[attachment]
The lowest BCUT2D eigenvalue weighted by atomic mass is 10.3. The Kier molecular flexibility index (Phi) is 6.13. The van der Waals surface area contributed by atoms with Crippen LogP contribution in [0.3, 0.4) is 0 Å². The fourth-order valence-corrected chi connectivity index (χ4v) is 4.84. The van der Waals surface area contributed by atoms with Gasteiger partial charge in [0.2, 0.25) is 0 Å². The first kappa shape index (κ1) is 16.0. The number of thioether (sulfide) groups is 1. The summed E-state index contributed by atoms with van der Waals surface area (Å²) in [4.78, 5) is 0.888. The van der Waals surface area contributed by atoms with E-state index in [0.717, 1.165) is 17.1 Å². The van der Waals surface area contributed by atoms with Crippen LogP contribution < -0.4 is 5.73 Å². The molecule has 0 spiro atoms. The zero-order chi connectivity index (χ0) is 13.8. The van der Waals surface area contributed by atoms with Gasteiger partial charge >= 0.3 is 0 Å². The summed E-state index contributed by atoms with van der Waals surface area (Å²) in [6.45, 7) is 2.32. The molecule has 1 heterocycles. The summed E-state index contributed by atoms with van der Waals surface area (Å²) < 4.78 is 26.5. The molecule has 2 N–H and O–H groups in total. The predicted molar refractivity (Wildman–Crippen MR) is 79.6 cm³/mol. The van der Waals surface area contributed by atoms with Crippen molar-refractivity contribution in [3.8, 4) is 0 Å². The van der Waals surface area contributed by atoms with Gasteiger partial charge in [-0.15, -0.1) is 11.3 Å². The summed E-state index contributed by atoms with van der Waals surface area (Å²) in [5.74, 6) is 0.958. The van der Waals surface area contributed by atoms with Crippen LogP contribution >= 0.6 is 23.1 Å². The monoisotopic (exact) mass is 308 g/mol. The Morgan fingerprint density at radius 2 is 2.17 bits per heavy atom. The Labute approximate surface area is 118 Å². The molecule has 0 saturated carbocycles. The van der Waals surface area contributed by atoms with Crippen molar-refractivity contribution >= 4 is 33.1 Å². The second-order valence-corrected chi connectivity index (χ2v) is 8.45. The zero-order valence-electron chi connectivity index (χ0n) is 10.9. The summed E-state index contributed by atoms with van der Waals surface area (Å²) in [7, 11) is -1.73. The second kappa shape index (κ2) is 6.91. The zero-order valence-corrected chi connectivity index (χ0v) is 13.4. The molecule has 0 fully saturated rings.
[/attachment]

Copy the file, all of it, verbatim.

The lowest BCUT2D eigenvalue weighted by atomic mass is 10.3. The Kier molecular flexibility index (Phi) is 6.13. The van der Waals surface area contributed by atoms with Crippen LogP contribution in [0.3, 0.4) is 0 Å². The fourth-order valence-corrected chi connectivity index (χ4v) is 4.84. The van der Waals surface area contributed by atoms with Gasteiger partial charge in [0.2, 0.25) is 0 Å². The first kappa shape index (κ1) is 16.0. The number of thioether (sulfide) groups is 1. The summed E-state index contributed by atoms with van der Waals surface area (Å²) in [4.78, 5) is 0.888. The van der Waals surface area contributed by atoms with E-state index in [0.717, 1.165) is 17.1 Å². The van der Waals surface area contributed by atoms with Crippen LogP contribution < -0.4 is 5.73 Å². The molecule has 0 spiro atoms. The zero-order chi connectivity index (χ0) is 13.8. The van der Waals surface area contributed by atoms with Gasteiger partial charge >= 0.3 is 0 Å². The summed E-state index contributed by atoms with van der Waals surface area (Å²) in [6.45, 7) is 2.32. The molecule has 1 heterocycles. The summed E-state index contributed by atoms with van der Waals surface area (Å²) < 4.78 is 26.5. The molecule has 2 N–H and O–H groups in total. The predicted molar refractivity (Wildman–Crippen MR) is 79.6 cm³/mol. The van der Waals surface area contributed by atoms with Crippen molar-refractivity contribution in [3.8, 4) is 0 Å². The van der Waals surface area contributed by atoms with Gasteiger partial charge in [-0.15, -0.1) is 11.3 Å². The summed E-state index contributed by atoms with van der Waals surface area (Å²) in [5.74, 6) is 0.958. The van der Waals surface area contributed by atoms with Crippen LogP contribution >= 0.6 is 23.1 Å². The monoisotopic (exact) mass is 308 g/mol. The Morgan fingerprint density at radius 2 is 2.17 bits per heavy atom. The Labute approximate surface area is 118 Å². The molecule has 0 saturated carbocycles. The van der Waals surface area contributed by atoms with Crippen molar-refractivity contribution >= 4 is 33.1 Å². The second-order valence-corrected chi connectivity index (χ2v) is 8.45. The zero-order valence-electron chi connectivity index (χ0n) is 10.9. The summed E-state index contributed by atoms with van der Waals surface area (Å²) in [7, 11) is -1.73. The second kappa shape index (κ2) is 6.91. The zero-order valence-corrected chi connectivity index (χ0v) is 13.4. The molecule has 0 fully saturated rings.